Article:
To their credit while Rover must have realised the cost of producing a gas turbine powered motor car for the masses was prohibitive because of the cost of the exotic materials required and because of the high fuel consumption they continued experimenting with the technology until 1966.
Today’s featured 1961 T4 prototype was their final attempt at making a gas turbine vehicle for production to replace the Rover P4 models that had been in production since 1949.
For this application Rover engineers had their gas turbine producing 140hp enough to power the T4 from rest to 60 mph in 8 seconds, about the same as would be achieved 7 years later with the 155 hp aluminium Rover V8.
Designers Spencer King and Gordon Bashford carried a number of ideas over from the Rover T3 I looked at last week including all wheel disc brakes and de Dion rear suspension.
Even though the fuel consumption was improved from 13 mpg on the T3 to 20 mpg on the T4 the notion of a gas turbine powered car was eventually put to rest with the T4 and the nose was redesigned to accept a variety of petrol engines for the P6 series Rover 2000’s launched in 1963 and later Rover 3500’s launched in 1969.
Thanks for joining me on this “T4 Turbine” edition of “Gettin’ a li’l psycho on tyres” I hope you will join me again tomorrow when I’ll be looking at another rallying Triumph. Don’t forget to come back now !
The most striking thing about this car is the quality of the workmanship, it was very hard to take my eyes off it. This car appears to be for sale, usual ‘Caveat Emptor’ disclaimers apply.
Thanks for joining me on this ‘Last Noble Kit’ edition of “Gettin’ a li’l psycho on tyres” I hope you will join me again tomorrow when I’ll be looking at another Bristol Special. Don’t forget to come back now !
Continuing to clear some of the motor racing stuff I have collected over the years today’s post features a couple of MotorSport covers that are currently on line on my “lightpress” e-bay account.
First up from April 1966 the staff at MotorSport believed that the idea of an apparently arbitrary 3 liter / 183 cui limit on the size of forth coming GT regulations was not either in the interest of the sport, or the British motor industry who’s GT cars from Jaguar and Aston Martin with motors over the new limit would be rendered obsolete despite not being particularly quicker than their competition with smaller motors. The photo shows the start of the 1963 Goodwood Tourist Trophy race featuring four Ferrari 250 GTO’s, 2 Aston Martins and 2 E-type Jaguars which was won by Graham Hill in the #11 250 GTO.
The Rover P4 range of vehicles was introduced in 1949 to replace the interim out dated P3 vehicles which had been rushed into production in 1948 as the Rover company sort to rebuild itself as a vehicle manufacturer having spent the years during World War 2 manufacturing aircraft.
Drawing inspiration from the 3rd generation Raymond Loewy designed Studebaker Champion launched in 1946, at the request of the Wilkes brothers who owned Rover, Gordon Bashford was responsible for what was known in the factory as the P4. The original P4’s came fitted with a central spot lamp mounted in the grill, but this feature was dropped early in production which eased the difficulties keeping the engine cool.
The P4 was continually being upgraded and from 1954 a distinct MkII version was available that was then restyled again into the form shown in these photo’s in 1957, a Mk 2.2 if you will.
Because of material shortages immediately after WW2 these vehicles incorporated a high percentage of aluminium content and were to be seen in competitions of the day including the 1955 Mille Miglia in which Lando Barsotti brought his #347 Rover 75 P4 home in 271st place. The 75 seen here was powered by a 2.2 litre /136 cui 6 cylinder motor featuring the same overhead inlet valves and side exhaust valve design as had been a feature of the earlier P3.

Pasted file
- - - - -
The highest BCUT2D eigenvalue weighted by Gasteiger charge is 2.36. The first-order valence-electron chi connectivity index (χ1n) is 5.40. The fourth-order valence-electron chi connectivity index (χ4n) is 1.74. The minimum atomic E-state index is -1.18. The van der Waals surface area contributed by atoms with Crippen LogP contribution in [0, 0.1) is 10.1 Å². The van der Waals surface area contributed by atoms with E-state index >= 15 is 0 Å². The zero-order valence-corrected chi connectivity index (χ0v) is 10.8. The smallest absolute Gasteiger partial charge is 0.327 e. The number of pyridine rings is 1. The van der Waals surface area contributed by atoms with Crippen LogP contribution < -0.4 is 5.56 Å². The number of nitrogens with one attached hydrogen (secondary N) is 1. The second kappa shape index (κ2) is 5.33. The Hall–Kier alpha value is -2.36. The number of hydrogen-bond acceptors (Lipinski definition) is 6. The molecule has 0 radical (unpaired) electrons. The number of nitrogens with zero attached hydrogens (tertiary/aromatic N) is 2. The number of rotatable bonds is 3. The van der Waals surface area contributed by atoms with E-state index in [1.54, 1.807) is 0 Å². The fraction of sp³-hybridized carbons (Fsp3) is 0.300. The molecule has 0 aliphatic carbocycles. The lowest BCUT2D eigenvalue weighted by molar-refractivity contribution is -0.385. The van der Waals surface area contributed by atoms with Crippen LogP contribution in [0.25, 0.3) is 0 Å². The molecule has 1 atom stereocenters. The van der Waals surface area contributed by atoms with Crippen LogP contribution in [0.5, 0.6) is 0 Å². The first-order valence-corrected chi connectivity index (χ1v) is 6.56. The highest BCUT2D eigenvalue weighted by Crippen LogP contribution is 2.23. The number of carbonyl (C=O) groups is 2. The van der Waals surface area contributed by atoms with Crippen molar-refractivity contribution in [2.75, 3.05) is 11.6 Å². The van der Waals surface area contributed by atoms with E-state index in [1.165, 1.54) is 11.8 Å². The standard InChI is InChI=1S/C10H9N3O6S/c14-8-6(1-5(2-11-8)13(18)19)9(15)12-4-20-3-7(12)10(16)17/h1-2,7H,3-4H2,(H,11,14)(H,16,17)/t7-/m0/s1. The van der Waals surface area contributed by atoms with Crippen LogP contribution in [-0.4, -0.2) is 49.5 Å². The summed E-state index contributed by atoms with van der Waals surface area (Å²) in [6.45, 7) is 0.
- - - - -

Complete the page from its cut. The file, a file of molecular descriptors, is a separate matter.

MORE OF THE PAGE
The final MK II P4’s were produced in 1959 with 9,974 Mk II’s produced over it’s five year production run.
I spotted this particular vehicle at the back of the Atwell – Wilson Motor Museum. I am not sure what they planned to do with it, good working examples of the type tend not to fetch more than £ 2000 so the cost of restoration would appear to be a little prohibitive.
Thanks for joining me on this Awaiting TLC edition of ‘Gettin’ a lil psycho on tyres’, I hope you will join me again tomorrow. Don’t forget to come back now !
In keeping with a vaguely 60’s engine behind the driver theme week for Ferrari Friday I take great pleasure in showing you, in my humble opinion, the most beautiful vehicle on the planet bar none a Ferrari P4 which I snapped at the British GP meeting in 1981.
The P4 won the war but lost it’s most important battle against the monstrous onslaught of the Ford GT40 in the 1967 World Sports Car Championship it won the championship but only on a count back of second place finishes. Most importantly the Ferrari could only manage second to the Foyt / Gurney GT40 MK IV at the most prestigious race of the season the Le Mans 24 Hours.
The P4 was powered by a 450 hp fuel injected 4,000 cc 244 cui 60 degree V12 using 3 valve per cylinder heads operated by twin overhead cams.
Thanks to ‘Macca’ at The Nostalgia Forum I believe this is chassis #0900 one of up to four continuation P4s built by David Piper using original drawings for the chassis and a collection of spare parts. As such it has no world championship race history.
Anyone notice the similarity between the rear end of this P4 and and the Fiat 850 Idromatic I started the week off with ?
Thanks for joining me for another Ferrari Friday, hope you have enjoyed today’s continuity edition of ‘Gettin’ a lil psycho on tyres’ tomorrow we will be headed to P’ville NJ for an insight into the heyday of short track racing with my Rowdy buddy Ray Miles. Don’t forget to come back now !